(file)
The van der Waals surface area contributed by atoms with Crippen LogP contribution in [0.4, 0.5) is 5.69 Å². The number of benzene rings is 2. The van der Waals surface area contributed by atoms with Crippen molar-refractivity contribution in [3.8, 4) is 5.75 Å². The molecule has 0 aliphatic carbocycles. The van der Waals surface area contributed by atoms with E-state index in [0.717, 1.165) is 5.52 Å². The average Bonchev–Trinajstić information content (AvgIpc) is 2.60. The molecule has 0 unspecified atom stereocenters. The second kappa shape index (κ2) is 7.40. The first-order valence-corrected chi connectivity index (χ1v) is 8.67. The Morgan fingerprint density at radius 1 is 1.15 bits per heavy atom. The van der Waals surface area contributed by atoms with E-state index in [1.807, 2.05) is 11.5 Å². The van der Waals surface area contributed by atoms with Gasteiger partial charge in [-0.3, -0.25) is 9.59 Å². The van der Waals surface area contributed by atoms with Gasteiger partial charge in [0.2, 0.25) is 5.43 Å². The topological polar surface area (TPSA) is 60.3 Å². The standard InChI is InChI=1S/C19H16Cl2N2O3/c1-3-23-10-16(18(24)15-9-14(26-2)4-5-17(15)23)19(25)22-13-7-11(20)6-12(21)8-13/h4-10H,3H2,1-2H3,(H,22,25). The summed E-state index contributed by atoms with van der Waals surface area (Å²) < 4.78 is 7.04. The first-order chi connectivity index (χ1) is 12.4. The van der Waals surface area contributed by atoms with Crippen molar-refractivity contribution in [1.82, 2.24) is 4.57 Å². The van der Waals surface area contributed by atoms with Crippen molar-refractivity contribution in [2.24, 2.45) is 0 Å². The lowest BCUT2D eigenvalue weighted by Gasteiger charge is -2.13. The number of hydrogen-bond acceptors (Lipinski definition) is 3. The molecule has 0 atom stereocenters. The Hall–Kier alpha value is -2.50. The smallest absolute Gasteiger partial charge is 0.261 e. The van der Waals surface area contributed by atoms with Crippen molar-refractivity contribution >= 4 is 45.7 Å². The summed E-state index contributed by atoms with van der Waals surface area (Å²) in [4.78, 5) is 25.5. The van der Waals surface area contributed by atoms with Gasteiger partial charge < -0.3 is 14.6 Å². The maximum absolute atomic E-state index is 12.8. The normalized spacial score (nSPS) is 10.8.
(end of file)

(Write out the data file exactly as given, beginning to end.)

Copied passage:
The van der Waals surface area contributed by atoms with Crippen LogP contribution in [0.4, 0.5) is 5.69 Å². The number of benzene rings is 2. The van der Waals surface area contributed by atoms with Crippen molar-refractivity contribution in [3.8, 4) is 5.75 Å². The molecule has 0 aliphatic carbocycles. The van der Waals surface area contributed by atoms with E-state index in [0.717, 1.165) is 5.52 Å². The average Bonchev–Trinajstić information content (AvgIpc) is 2.60. The molecule has 0 unspecified atom stereocenters. The second kappa shape index (κ2) is 7.40. The first-order valence-corrected chi connectivity index (χ1v) is 8.67. The Morgan fingerprint density at radius 1 is 1.15 bits per heavy atom. The van der Waals surface area contributed by atoms with E-state index in [1.807, 2.05) is 11.5 Å². The van der Waals surface area contributed by atoms with Gasteiger partial charge in [-0.3, -0.25) is 9.59 Å². The van der Waals surface area contributed by atoms with Gasteiger partial charge in [0.2, 0.25) is 5.43 Å². The topological polar surface area (TPSA) is 60.3 Å². The standard InChI is InChI=1S/C19H16Cl2N2O3/c1-3-23-10-16(18(24)15-9-14(26-2)4-5-17(15)23)19(25)22-13-7-11(20)6-12(21)8-13/h4-10H,3H2,1-2H3,(H,22,25). The summed E-state index contributed by atoms with van der Waals surface area (Å²) < 4.78 is 7.04. The first-order chi connectivity index (χ1) is 12.4. The van der Waals surface area contributed by atoms with Crippen molar-refractivity contribution in [1.82, 2.24) is 4.57 Å². The van der Waals surface area contributed by atoms with Crippen molar-refractivity contribution in [2.24, 2.45) is 0 Å². The lowest BCUT2D eigenvalue weighted by Gasteiger charge is -2.13. The number of hydrogen-bond acceptors (Lipinski definition) is 3. The molecule has 0 atom stereocenters. The Hall–Kier alpha value is -2.50. The smallest absolute Gasteiger partial charge is 0.261 e. The van der Waals surface area contributed by atoms with Crippen molar-refractivity contribution >= 4 is 45.7 Å². The summed E-state index contributed by atoms with van der Waals surface area (Å²) in [4.78, 5) is 25.5. The van der Waals surface area contributed by atoms with Gasteiger partial charge < -0.3 is 14.6 Å². The maximum absolute atomic E-state index is 12.8. The normalized spacial score (nSPS) is 10.8.